itself so as to act, as a paddle or agitator for the liquid In Figures 4 and 5 there is shown an arrangement in which the cranked end of the shaft is prolonged by a substantially circular extension lying in a plane perpendicular to the bearing axis. The whole of the cranked and extended part of the shaft is enveloped by the loosely fitting flexible sleeve C and circular discs F are secured to the flexible sleevein any suitable manner so asto act as paddles or impeller blades when the shaft B is rotated, the flexible sleeve being fixed at one end to the bearing support D :as hereinbefore explained. The flexible sleeve does not actually rotate and although twisted or distorted to some extent by being carried round by the shaft does periodically untwist itself notwithstanding continued r0- tation of the latter. The circular discs or impeller blades .do however undergo a complete rotary movement.

It is clear, therefore, that the invention provides an arrangement in a liquid agitator which includes a turnable shaft extending through a wall of the chamber that has an intermediate cranked portion and a curved agitator portion at the end of the shaft. A flexible sealing sleeve fits loosely over the straight portion of the shaft, the intermediate cranked portion, and the agitator portion. This sleeve includes a closed end enveloping the free end of the agitator portion, and an open end securely fixed to the wall of the chamber. As shown in Figures 4 and 5, impeller means are fixed to the part of the sleeve that covers the curved agitator portion. Specifically, these blades constitute the discs F that are fixed to the sleeve and spaced therealong.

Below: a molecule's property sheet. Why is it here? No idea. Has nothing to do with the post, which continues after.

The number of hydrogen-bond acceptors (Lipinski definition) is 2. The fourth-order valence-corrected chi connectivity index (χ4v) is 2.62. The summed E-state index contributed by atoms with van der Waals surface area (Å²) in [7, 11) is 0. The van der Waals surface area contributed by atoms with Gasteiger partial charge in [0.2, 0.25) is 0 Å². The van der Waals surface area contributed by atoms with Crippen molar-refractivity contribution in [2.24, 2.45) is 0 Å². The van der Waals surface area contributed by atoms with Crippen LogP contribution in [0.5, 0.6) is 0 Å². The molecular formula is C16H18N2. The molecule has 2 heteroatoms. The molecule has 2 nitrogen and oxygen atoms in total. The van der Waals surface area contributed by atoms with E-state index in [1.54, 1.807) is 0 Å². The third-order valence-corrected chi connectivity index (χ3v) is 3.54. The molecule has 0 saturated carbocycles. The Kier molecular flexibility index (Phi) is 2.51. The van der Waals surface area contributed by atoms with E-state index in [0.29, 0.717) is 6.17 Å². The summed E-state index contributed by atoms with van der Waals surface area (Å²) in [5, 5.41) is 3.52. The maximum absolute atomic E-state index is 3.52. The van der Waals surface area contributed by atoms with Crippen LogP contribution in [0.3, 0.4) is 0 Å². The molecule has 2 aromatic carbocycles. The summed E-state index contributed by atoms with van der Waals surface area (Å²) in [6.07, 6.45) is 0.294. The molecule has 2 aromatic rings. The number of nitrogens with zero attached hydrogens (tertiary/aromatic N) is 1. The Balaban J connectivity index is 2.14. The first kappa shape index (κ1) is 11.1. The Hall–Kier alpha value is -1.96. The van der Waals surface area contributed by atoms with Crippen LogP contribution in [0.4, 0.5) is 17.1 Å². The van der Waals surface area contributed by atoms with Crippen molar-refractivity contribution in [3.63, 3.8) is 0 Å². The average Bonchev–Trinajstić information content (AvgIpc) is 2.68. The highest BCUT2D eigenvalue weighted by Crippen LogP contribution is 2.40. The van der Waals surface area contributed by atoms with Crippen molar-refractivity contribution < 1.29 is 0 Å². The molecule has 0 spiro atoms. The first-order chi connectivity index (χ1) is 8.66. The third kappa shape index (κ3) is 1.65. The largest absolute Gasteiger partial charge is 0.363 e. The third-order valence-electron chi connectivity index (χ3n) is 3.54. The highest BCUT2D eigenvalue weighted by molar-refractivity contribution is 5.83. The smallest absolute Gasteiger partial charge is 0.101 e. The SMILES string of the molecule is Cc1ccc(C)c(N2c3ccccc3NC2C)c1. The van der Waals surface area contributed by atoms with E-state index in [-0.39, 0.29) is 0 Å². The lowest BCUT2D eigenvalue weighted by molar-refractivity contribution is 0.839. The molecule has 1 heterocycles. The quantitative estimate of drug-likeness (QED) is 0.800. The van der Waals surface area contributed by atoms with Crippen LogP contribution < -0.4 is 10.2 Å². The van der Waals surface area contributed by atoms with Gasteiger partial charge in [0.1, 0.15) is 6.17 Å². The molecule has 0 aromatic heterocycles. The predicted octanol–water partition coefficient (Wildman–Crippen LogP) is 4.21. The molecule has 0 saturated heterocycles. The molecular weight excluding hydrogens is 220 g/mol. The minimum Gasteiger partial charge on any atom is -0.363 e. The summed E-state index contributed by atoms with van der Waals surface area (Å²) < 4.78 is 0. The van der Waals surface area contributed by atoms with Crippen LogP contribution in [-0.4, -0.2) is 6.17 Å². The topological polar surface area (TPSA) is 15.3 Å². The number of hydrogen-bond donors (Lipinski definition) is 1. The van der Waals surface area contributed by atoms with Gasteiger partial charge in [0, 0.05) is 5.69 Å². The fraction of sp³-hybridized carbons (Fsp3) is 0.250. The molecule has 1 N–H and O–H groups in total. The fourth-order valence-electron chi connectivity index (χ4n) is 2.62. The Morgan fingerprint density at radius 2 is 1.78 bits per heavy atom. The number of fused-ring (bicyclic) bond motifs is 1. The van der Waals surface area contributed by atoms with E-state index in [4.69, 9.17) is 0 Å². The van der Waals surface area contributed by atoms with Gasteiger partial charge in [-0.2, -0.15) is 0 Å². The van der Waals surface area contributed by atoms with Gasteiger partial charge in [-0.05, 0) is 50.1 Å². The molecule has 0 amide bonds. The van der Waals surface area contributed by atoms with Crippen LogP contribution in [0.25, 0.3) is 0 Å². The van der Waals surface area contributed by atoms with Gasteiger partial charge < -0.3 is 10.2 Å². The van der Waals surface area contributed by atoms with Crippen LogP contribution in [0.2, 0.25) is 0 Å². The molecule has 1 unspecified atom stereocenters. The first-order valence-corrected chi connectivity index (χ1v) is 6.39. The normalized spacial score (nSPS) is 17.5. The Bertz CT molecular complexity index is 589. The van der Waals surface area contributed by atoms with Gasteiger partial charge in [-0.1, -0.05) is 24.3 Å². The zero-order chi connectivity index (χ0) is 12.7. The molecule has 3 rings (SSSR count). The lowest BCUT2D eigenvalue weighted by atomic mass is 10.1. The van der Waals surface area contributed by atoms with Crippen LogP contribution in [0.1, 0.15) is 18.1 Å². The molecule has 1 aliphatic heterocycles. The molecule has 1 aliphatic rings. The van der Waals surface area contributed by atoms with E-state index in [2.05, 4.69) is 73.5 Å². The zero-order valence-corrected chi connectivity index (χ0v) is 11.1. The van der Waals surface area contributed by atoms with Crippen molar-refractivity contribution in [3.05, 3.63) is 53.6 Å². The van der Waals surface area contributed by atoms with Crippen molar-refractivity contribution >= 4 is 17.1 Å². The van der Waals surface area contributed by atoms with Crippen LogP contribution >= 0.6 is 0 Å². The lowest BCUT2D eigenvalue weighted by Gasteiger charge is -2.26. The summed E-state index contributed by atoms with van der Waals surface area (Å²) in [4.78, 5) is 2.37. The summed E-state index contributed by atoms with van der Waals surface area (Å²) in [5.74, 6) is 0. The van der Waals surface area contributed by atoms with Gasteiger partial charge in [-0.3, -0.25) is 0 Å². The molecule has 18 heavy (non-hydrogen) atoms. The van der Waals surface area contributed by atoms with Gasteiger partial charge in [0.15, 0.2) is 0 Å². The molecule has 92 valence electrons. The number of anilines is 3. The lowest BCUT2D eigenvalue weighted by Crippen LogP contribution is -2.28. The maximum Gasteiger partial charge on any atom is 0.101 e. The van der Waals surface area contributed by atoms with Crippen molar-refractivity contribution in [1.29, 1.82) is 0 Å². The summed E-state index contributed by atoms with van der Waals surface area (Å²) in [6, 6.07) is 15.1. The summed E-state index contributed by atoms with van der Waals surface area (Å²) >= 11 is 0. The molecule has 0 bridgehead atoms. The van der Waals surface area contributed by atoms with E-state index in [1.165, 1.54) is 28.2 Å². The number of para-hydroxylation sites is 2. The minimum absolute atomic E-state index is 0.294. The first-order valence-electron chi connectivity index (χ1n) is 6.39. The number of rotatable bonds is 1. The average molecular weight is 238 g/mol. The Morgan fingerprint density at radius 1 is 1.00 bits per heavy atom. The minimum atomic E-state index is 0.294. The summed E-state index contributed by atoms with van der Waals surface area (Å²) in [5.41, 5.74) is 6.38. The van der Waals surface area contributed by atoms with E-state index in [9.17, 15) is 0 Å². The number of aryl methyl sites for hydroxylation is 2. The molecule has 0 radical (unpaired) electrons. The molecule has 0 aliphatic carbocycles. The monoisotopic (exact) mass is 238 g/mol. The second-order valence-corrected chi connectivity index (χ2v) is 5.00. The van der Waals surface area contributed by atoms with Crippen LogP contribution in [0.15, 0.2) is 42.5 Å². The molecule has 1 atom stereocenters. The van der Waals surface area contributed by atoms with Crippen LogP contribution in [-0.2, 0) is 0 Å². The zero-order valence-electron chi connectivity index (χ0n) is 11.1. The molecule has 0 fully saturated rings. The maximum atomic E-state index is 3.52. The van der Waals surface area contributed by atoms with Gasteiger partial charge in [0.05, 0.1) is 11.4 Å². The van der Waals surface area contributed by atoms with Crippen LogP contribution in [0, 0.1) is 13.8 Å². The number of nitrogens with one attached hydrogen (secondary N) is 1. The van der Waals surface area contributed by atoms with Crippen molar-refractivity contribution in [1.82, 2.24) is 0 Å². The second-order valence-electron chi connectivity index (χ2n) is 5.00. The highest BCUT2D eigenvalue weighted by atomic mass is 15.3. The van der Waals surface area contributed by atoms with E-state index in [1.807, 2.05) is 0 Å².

It should be understood that in any of the particular embodiments described and shown the flexible sleeve instead of being formed of resilient material such as rubber enveloping yet slidable relative to the shaft could be formed of flexible metal tubing suitably spaced from the shaft by means such as ball bearings to permit free rotation thereof.

It will be apparent that in all cases the inclined or cranked end portion of the shaft may be disposed inside or outside the chamber.

I claim:

1. In a liquid agitator, a shaft having a turnable por tion extending through a chamber wall, an intermediate cranked portion extending from the turnable portion and a curved agitator portion extending from the cranked portion and having a terminal end, a flexible, torsionally resilient sealing sleeve fitting loosely over said turnable portion, said intermediate cranked portion and said curved agitator portion, said sleeve having a closed end enveloping the end of the curved agitator portion and an open end securely fixed to said wall, the turnable portion of said shaft being free to turn within said sleeve while the cranked end portions turn about the axis of the turnable portion with the sleeve accommodating this latter turning movement.

2. In a liquid agitator, a shaft having a turnable portion extending through a chamber wall, an intermediate cranked portion extending from the turnable portion, and a curved agitator portion extending from the cranked portion and having a terminal end, a flexible, torsionally resilient sleeve fitting loosely over said turnable portion, said intermediate cranked portion and said curved agitator portion, said sleeve having a closed end enveloping the end of the curved agitator portion and an open end securely fixed to said wall to seal the surfaces of said shaft extending through said chamber wall, the turnable portion of said shaft being free to turn within said sleeve while the cranked and agitator portions turn about the axis of the turnable portion with the sleeve accommodating this latter turning movement, and impeller blades fixed to the part of said sleeve covering said curved agitator portion.